To reach the pinnacle of an organization and to become a national president, is to know both exhilaration and a sense of responsibility. To finally step down from such a position is to know both let-down and relief.
And so it was for Bob Harb (above, left, with new member Dick Aiken and sponsor Stuart Deane) of Haverhill, the 1999-2000 president of the National Exchange Club.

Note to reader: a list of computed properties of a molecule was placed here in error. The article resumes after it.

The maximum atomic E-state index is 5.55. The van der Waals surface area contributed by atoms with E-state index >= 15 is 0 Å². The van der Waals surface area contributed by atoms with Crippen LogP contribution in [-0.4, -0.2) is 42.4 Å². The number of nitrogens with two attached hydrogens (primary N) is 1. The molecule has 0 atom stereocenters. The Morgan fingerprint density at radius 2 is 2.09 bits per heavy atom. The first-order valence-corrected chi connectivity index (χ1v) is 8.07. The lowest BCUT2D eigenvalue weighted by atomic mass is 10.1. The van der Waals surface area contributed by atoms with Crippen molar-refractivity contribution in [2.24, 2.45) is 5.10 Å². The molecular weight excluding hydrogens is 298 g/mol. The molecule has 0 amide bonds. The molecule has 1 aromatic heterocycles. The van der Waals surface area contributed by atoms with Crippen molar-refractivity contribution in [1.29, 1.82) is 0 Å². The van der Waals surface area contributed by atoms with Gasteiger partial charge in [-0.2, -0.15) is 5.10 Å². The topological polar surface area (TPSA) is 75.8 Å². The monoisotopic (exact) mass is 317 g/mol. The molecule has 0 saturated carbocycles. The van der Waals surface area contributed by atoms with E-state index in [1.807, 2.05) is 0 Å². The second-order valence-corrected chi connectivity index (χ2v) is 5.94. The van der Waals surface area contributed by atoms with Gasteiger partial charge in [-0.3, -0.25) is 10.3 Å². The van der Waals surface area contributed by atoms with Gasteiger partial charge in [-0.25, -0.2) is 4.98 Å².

“There’s a let-down because you‘re leaving office,” he said, “but you always wish your successor the best.” You hope that person will do even better than you did, but you also hope that you have left Exchange better than you found it. I felt we made Exchange more visible on the national level with public service announcements by Patrick Wayne, son of John, and radio spots by our own New England district president, Ralph Pallotta. On an individual level, I‘m most proud of establishing our ‘National Day of Service’ and the ‘Ranger’ pin for bringing in three new members. We had three hundred and fifty-seven Rangers in fifty Ranger clubs. We added two new clubs with seventy or more members, including the ‘Collegiate Exchange Club of Ole Miss’. Indeed, Bob came to be known for those Ranger pins. He described once rushing to Logan Airport in his cowboy hat, overcoat, and Ranger pin on his way to Texas,